Common Sense Note
Parents need to know that The 39 Steps is Hitchcock at his best. All the plot twists and turns, suspenseful surprises, and subtle clues are in effect here. While the violence is not graphic (especially by today's standards), characters are shown dying from being stabbed or shot. As was standard in 1930s films, characters smoke cigarettes and pipes. Some tame sexual innuendo, too. Overall, for fans of Hitchcock, and suspense films in general, The 39 Steps is essential viewing.
There's some flirtatiousness between a man and a woman, and as much sexual innuendo (tame by today's standards) as a film could get away with in the 1930s -- a woman raising her skirt to remove her stockings, a man and a woman in bed together sharing handcuffs after the police had taken them away, kissing.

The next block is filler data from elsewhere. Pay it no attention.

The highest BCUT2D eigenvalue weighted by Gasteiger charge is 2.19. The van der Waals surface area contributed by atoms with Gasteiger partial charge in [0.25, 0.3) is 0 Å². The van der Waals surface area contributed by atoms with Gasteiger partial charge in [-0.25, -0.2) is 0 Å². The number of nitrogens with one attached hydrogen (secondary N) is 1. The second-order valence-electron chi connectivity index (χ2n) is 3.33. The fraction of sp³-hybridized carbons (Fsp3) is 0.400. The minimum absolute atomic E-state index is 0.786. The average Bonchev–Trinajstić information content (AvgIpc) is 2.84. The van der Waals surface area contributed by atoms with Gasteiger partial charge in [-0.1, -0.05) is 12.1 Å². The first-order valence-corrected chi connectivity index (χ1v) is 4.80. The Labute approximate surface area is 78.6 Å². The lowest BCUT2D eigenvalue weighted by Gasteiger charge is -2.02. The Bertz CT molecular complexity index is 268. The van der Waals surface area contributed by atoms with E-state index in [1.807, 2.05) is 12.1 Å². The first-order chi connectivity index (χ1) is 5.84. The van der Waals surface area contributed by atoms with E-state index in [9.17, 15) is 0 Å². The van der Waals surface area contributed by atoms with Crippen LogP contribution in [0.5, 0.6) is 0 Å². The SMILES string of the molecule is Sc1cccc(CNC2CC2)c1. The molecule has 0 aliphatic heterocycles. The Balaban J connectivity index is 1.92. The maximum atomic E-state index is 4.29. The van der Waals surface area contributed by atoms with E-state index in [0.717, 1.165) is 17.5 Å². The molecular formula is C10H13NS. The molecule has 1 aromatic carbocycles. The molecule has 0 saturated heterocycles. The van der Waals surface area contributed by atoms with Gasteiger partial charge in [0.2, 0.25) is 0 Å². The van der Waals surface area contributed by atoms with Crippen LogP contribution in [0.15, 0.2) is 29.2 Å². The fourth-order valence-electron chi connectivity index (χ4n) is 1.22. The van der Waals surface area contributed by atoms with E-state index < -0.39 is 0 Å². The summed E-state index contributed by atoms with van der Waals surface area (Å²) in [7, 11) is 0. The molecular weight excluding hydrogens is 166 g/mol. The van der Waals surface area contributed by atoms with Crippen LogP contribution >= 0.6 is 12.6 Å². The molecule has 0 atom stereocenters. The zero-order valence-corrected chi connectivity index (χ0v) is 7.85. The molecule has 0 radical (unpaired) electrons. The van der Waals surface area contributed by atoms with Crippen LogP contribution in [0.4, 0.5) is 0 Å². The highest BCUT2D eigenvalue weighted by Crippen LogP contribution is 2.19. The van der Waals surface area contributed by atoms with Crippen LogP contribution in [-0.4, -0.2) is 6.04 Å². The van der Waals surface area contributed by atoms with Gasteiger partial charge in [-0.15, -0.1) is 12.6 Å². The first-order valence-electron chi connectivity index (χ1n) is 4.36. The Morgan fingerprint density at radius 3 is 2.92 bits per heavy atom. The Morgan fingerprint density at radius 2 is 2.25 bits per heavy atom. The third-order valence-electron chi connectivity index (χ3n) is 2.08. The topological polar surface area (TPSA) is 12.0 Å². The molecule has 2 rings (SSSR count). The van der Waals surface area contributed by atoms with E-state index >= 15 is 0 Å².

A woman is mysteriously stabbed in the back and falls dead onto a bed. A man is shot, but is not killed. Another man is shot and killed in a theater. A bar fight breaks out -- characters throw punches while other characters try to restrain them. When a husband discovers that his wife gave away his best coat, he starts to slap her and she screams. The slaps aren't shown, but heard.
The idea that you should stand up for yourself if wrongly accused is certainly a theme, but the character's methods are questionable.
Drugs / Tobacco /
As a film of the 1930s, characters smoke. Social beer drinking. A man offers an agitated woman a tall glass of whiskey, which she downs in one gulp. Characters are shown holding glasses of champagne.